Do’s and Don’ts in Germany for expats

Dos and Donts Germany
Important do's and don'ts in Germany.

We have listed some Dos and Donts for foreigners in Germany. Germany is one of the largest economies in the world. If you are planning to move to Germany there are some things that you should keep in mind. Germany is flourishing because of its well-maintained infrastructure. And that is maintained by making and following some strict rules. If you want to adjust in Germany you should keep these in mind.

Donts In Germany

There are a few things you should not do when in Germany. As this can get you in trouble. We have highlighted Do’s and Don’ts in Germany. Go through these as follow:

Being unpunctual

Germans are very punctual and expect others to be as well. They would rather reach a place before time than be late by even a couple of minutes. Wasting people’s time is considered rude and unacceptable. If you have made an appointment, make sure to arrive at least 5 minutes earlier. Never give excuses for traffic or public traffic being late, always allow time for this when going somewhere. Deadlines, appointments, timetables and even dates carry the weight of solemn oaths in Germany. Being late is equal to breach of contract. However, if you have a really good reason behind being late only then it is acceptable. Although for most people, it will be right if you let them know in advance about your chances of getting late.

Making noise

In Germany, quiet hours are regulated by law. Obviously, life creates noise. However, the noise has fixed hours. In these hours there should be no loud music, drilling, or vacuuming. Even turning on a load of washing during quiet hours can result in complaints by neighbours and a visit by public officers. Each municipality can set their guidelines, but mostly quiet hours are between 1 pm and 3 pm or between 10 pm and 7 am. Also, they do not want to be annoyed on Sundays or any public holidays. There are a few exceptions that are considered socially acceptable like children noises.


In Germany even if there are no cars in sight pedestrians patiently wait for the traffic lights to turn green no matter how long it takes. Crossing the road at a red light can result in a 5 Euros fine. You will receive angry remarks and scoldings by other pedestrians. If the kids are watching, you might even get yelled at. As you will be setting a bad example for their offspring. They do not hesitate to educate you on the traffic regulations.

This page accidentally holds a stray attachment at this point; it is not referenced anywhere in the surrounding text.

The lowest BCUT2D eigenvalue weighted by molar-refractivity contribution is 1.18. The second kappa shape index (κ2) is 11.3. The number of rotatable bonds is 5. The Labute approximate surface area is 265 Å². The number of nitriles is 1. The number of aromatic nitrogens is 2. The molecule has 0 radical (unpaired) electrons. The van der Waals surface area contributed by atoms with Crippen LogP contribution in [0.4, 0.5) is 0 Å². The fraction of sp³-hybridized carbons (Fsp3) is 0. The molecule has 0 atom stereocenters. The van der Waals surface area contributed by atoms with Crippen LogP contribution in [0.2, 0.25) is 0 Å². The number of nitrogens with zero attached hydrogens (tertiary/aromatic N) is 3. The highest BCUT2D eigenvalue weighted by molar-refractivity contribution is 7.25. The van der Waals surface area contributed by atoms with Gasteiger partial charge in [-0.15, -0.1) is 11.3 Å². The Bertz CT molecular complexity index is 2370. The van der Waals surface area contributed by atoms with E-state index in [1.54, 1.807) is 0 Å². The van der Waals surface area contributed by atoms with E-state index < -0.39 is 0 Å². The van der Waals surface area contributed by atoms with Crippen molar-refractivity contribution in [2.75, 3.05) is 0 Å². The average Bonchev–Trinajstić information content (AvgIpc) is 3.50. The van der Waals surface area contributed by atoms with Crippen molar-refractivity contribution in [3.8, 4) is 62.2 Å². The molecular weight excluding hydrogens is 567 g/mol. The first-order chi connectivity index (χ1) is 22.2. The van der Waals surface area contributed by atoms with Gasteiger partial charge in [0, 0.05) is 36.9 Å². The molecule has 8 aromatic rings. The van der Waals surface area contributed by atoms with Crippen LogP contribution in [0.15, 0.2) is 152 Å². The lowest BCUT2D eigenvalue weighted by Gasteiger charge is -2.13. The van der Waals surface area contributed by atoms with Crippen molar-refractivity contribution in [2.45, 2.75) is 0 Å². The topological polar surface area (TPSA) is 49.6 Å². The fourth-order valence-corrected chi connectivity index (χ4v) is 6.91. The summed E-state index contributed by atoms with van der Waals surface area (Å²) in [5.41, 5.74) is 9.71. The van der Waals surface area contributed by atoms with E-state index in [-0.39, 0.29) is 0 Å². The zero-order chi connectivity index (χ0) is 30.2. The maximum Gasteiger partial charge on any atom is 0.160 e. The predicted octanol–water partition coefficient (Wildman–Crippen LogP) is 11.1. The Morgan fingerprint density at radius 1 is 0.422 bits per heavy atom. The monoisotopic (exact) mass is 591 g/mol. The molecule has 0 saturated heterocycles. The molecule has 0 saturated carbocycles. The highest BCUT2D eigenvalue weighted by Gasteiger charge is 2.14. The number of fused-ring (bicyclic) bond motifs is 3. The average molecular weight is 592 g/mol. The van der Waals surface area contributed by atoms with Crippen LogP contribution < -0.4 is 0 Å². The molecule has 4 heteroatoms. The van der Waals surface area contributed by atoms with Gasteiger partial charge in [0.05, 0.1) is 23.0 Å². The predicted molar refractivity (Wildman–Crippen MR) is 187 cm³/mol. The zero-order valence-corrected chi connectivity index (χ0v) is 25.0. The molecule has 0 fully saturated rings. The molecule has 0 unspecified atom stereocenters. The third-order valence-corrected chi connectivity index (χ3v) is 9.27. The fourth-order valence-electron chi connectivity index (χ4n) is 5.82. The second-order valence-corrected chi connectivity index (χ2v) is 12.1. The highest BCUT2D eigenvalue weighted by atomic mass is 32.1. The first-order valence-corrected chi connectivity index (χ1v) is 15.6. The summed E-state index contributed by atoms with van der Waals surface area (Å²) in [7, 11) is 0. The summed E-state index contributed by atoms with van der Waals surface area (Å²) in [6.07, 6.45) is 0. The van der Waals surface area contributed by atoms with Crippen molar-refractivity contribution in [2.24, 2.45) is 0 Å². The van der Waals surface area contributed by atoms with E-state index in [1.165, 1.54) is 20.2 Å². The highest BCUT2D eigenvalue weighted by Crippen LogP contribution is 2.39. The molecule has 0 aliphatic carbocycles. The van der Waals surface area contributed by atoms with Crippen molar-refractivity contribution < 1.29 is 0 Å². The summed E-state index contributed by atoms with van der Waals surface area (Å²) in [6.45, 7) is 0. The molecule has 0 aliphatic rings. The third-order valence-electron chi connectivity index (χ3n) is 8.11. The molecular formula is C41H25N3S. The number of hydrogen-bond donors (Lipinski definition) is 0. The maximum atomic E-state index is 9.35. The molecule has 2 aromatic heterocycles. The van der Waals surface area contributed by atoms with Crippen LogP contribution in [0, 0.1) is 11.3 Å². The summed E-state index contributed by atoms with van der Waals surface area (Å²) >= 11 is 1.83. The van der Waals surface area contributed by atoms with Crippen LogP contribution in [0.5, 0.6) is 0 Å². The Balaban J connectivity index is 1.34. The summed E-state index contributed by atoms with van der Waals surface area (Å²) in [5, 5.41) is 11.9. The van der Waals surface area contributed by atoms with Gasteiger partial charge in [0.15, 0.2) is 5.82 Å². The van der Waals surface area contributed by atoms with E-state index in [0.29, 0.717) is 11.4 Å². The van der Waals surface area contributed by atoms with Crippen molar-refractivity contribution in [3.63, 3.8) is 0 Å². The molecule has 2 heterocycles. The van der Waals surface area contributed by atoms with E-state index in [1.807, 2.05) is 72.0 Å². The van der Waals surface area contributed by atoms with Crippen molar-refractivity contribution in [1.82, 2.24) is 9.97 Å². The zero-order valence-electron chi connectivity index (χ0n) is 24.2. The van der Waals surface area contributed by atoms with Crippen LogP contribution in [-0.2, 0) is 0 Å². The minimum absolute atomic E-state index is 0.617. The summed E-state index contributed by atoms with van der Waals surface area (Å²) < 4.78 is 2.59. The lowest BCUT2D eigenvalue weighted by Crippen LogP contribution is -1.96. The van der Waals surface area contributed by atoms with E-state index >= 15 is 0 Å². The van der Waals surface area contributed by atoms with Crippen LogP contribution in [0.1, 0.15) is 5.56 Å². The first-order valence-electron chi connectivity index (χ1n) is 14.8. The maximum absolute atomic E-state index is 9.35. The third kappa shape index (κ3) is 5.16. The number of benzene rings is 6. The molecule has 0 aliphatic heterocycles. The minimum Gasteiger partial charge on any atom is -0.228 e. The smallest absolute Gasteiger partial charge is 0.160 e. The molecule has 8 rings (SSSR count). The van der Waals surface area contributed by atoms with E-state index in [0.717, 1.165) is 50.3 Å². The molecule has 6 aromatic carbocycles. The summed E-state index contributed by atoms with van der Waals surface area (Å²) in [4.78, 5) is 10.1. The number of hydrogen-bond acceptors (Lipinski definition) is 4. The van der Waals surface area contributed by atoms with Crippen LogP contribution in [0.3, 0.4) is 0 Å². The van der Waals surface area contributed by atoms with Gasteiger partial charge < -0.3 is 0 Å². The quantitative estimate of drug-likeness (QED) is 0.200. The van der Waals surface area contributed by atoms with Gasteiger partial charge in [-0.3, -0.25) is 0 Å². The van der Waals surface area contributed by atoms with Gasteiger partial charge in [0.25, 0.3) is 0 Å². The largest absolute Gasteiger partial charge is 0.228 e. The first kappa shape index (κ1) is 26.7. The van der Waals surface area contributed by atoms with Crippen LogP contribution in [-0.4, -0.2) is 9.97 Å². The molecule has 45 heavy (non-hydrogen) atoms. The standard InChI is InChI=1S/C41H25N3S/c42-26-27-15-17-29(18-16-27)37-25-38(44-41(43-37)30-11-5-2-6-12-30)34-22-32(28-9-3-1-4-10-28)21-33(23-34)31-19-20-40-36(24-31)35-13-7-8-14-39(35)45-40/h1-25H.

Unannounced visit

Germans appreciate privacy. You should never go to someone’s house unannounced in Germany. Germans like to be prepared both mentally and physically. They follow an order and like having everything arranged. If you show up unexpectedly at their home it will be negatively received.

Wearing shoes in house

Most people in Germany do not wear shoes inside their houses. So if you were invited to someone’s home, take off your shoes before entering. Or inquire if it is okay to be wearing shoes inside before you enter. They sometimes even hand you a pair of slippers to wear inside the house.

Walking in bicycle lanes

Do's and Don'ts Germany

Germany is a bicycle-friendly country. There is a separate lane for bicycles. Do not walk in these bicycle lanes. Firstly it is prohibited and it is a traffic offence. Secondly, it is dangerous for you. As cyclists are used to travelling across cities at high speeds and you could get hit by a cyclist. The cyclist could get very angry with you for this.

 Addressing with first names

When addressing people, never address them with their first names, unless you were specially asked to do so. The title Herr (for men) and Frau (for women), should be used before their last name. Germans differentiate between a formal and informal.

  • ‘Sie’ signifies respect and must be used in all formal settings. So the formal pronoun is ‘Sie’. In a business context or when conversing to strangers, stick to Sie. Also when you are addressing the older generation use the word ‘sie’.
  • If you were invited to a dinner party with people of the same age, you will usually stick to the informal version. But it’s polite and better to ask how the other person wants to be addressed. Only friends refer to each other as ‘du’ as it is an informal tone.

Speaking English

Germans do speak English and some can follow your conversation.  But they prefer their native language. And mostly in-store and public places you need to speak German.  When speaking English do not expect them to do so as well. Instead, learn basic German phrases and then ask them if they could speak English.

Don’t waste food

 No one should waste food. But wasting food in Germany is a sign of disrespect. When you are ordering food be sure of its quantity. You should definitely ask the waiter what you are ordering. In many restaurants, if you are wasting food expect to get extra-charge.

Asking for tap water

Never ask for tap water when you are dining out. You can order sparkling water or mineral water in case you do not want non-carbonated water. Although German tap water is perfectly safe to drink, but if you ask for it, you are looked upon as stingy. In fact, most of the Cafés and restaurants in Germany do not serve free tap water, even if you ask for it.

Showing Nazi salute and joke about it

Do not show Nazi salute or any Nazi symbol, flag, or slogan. It is considered highly offensive as it is also illegal. By doing this you might face high fines or even end up in prison for up to five years.